Chilean cherry production up to 20% lower than last season

October 24 , 2018

Chilean cherry production and exports are expected to fall by up to 20% year-on-year this season, according to industry sources.

Last year exports nearly doubled to around 187,000 metric tons (MT) – equivalent to about 39 million boxes – which caused problems in some key points along the supply chain.

However, the lower volumes expected this season should reduce the likelihood of those problems repeating themselves.

“Last year was something quite atypical regarding production per hectare, and in the end, it was a year in which all the areas and varieties had a lot of fruit, and that is something that happens once every 10 years,” said Claudio Vial, general manager of the exporter Ranco Cherries.

“On the other hand, normally after a year with lots of fruit there is one with less supply, and that is what we see for the next season.”

Vial explained that so far they have seen fewer flowers in the orchards, indicating there will be a reduction in volumes.

“Today we see that the production of cherries will be around 28 – 30 million boxes,” he said.

Cristian Tagle, president of the Chilean Cherry Committee, added: “It is difficult to have the volumes of the past year.”

However, Vial emphasized that although production would be down, there would still be much fruit. 

“Moving 25 or 30 million boxes to China is a gigantic challenge however you look at it,” he said.

Both interviewees agreed that a lower volume of fruit would be less likely to generate problems seen last season related to logistics, packaging and oversupply issues in the Chinese market,

“The risk of having the same problems as last season is small for several reasons. Firstly, for the volume and the concentration. Last year there was a very strong concentration in the last two weeks of December, and that’s a factor we hope not to repeat,” Tagle said.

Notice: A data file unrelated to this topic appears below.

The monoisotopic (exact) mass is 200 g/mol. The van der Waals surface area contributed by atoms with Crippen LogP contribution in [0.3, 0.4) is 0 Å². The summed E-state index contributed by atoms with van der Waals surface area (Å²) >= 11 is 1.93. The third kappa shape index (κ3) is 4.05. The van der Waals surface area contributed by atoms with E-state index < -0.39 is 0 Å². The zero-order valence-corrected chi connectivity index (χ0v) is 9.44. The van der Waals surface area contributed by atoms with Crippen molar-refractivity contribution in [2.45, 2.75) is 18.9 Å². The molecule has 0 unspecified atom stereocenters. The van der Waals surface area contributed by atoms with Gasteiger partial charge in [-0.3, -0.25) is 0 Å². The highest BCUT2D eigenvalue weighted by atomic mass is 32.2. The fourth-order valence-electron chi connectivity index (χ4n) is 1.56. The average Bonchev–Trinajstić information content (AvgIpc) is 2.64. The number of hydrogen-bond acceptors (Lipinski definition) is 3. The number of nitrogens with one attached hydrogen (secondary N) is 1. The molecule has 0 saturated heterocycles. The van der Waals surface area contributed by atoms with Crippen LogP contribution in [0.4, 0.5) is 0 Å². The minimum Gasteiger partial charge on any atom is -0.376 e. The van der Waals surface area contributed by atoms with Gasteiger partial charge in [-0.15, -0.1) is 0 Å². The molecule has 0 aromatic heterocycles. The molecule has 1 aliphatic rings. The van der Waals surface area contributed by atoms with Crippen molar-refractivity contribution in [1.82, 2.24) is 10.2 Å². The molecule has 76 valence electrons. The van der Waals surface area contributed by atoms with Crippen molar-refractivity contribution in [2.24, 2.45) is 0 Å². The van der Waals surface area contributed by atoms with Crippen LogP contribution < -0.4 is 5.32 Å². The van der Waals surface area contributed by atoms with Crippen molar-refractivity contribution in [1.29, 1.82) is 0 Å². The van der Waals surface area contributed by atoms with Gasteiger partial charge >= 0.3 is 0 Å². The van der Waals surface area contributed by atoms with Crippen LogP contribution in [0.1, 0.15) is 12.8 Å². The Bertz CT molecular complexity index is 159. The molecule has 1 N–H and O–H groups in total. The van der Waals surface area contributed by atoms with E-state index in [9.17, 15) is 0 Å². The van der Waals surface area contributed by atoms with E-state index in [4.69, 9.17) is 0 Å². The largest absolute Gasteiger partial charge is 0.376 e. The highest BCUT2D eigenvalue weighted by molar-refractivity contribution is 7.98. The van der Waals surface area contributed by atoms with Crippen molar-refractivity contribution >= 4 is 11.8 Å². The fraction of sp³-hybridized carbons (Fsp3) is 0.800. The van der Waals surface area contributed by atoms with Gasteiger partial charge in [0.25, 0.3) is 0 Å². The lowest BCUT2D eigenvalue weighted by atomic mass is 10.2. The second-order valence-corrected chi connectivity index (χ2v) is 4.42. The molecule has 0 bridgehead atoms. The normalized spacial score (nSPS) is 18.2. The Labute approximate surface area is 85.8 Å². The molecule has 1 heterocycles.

“The industry has been preparing, and there are more packaging lines than last year … the bottlenecks or the tightness of harvesting, packaging and shipping capacity should not happen.”

October and November will be key

Vial said the development of the flowering stage indicates this will not be an early season, and the next few months will be vital in determining how the campaign will develop.

“We depend a lot on how spring evolves,” Vial said.

Rainfall and frost events over the last few months in Chile’s central regions have also caused concern in the industry.

“There are some occasional damages due to frost, but it is not general – we believe that there is no more than 3-5% of areas and orchards with an impact,” Tagle said.

However, Vial said that the lower supplies would likely lead to better quality fruit this year.

Decofrut forecasts a similar drop in exports

Chilean market intelligence company Decofrut has predicted a reduction in exports of between 15-20%, anticipating around 150,000MT to be shipped, equivalent to 31 – 33 million boxes.

It said the reduction was partly due to the natural effect in the orchards following such as high-volume year, and also because of some issues related to the accumulation of cold hours, especially in the central-northern growing areas.

However, it said this estimate was subject to change and dependent on climatic conditions over the coming months.

 

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